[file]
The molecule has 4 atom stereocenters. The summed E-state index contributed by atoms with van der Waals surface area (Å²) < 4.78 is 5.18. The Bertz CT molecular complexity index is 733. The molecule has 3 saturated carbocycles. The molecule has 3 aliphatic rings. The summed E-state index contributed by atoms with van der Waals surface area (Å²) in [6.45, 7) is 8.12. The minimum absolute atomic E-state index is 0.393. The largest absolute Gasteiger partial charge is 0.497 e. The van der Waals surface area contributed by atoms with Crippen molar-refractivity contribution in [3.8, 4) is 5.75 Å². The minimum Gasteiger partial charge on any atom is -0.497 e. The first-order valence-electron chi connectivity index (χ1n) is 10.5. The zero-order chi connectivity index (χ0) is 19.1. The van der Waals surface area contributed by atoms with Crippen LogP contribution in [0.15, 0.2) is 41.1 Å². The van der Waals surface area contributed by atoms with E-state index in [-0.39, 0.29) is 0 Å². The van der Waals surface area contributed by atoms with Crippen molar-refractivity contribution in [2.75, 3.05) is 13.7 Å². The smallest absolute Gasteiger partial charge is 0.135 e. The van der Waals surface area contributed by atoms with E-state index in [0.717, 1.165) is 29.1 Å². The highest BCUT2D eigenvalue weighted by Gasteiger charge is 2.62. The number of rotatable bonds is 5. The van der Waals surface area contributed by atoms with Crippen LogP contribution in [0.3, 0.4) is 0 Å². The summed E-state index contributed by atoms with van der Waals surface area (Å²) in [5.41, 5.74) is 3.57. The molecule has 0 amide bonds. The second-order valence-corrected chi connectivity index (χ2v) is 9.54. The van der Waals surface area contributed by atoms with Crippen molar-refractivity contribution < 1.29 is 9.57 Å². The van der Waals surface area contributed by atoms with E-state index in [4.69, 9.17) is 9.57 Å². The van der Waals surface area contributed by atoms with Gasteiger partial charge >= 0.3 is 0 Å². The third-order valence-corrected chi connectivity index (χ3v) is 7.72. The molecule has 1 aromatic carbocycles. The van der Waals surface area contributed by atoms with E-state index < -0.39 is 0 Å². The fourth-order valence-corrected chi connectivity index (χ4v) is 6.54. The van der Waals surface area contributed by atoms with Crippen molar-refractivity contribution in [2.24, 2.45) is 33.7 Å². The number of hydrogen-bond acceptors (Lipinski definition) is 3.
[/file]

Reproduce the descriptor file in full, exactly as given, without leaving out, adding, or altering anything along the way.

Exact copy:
The molecule has 4 atom stereocenters. The summed E-state index contributed by atoms with van der Waals surface area (Å²) < 4.78 is 5.18. The Bertz CT molecular complexity index is 733. The molecule has 3 saturated carbocycles. The molecule has 3 aliphatic rings. The summed E-state index contributed by atoms with van der Waals surface area (Å²) in [6.45, 7) is 8.12. The minimum absolute atomic E-state index is 0.393. The largest absolute Gasteiger partial charge is 0.497 e. The van der Waals surface area contributed by atoms with Crippen molar-refractivity contribution in [3.8, 4) is 5.75 Å². The minimum Gasteiger partial charge on any atom is -0.497 e. The first-order valence-electron chi connectivity index (χ1n) is 10.5. The zero-order chi connectivity index (χ0) is 19.1. The van der Waals surface area contributed by atoms with Crippen LogP contribution in [0.15, 0.2) is 41.1 Å². The van der Waals surface area contributed by atoms with E-state index in [-0.39, 0.29) is 0 Å². The van der Waals surface area contributed by atoms with Crippen molar-refractivity contribution in [2.75, 3.05) is 13.7 Å². The smallest absolute Gasteiger partial charge is 0.135 e. The van der Waals surface area contributed by atoms with E-state index in [0.717, 1.165) is 29.1 Å². The highest BCUT2D eigenvalue weighted by Gasteiger charge is 2.62. The number of rotatable bonds is 5. The van der Waals surface area contributed by atoms with Crippen LogP contribution in [0.3, 0.4) is 0 Å². The summed E-state index contributed by atoms with van der Waals surface area (Å²) in [5.41, 5.74) is 3.57. The molecule has 0 amide bonds. The second-order valence-corrected chi connectivity index (χ2v) is 9.54. The van der Waals surface area contributed by atoms with Crippen molar-refractivity contribution < 1.29 is 9.57 Å². The van der Waals surface area contributed by atoms with E-state index in [4.69, 9.17) is 9.57 Å². The van der Waals surface area contributed by atoms with Gasteiger partial charge >= 0.3 is 0 Å². The third-order valence-corrected chi connectivity index (χ3v) is 7.72. The molecule has 1 aromatic carbocycles. The van der Waals surface area contributed by atoms with E-state index < -0.39 is 0 Å². The fourth-order valence-corrected chi connectivity index (χ4v) is 6.54. The van der Waals surface area contributed by atoms with Crippen molar-refractivity contribution in [2.24, 2.45) is 33.7 Å². The number of hydrogen-bond acceptors (Lipinski definition) is 3.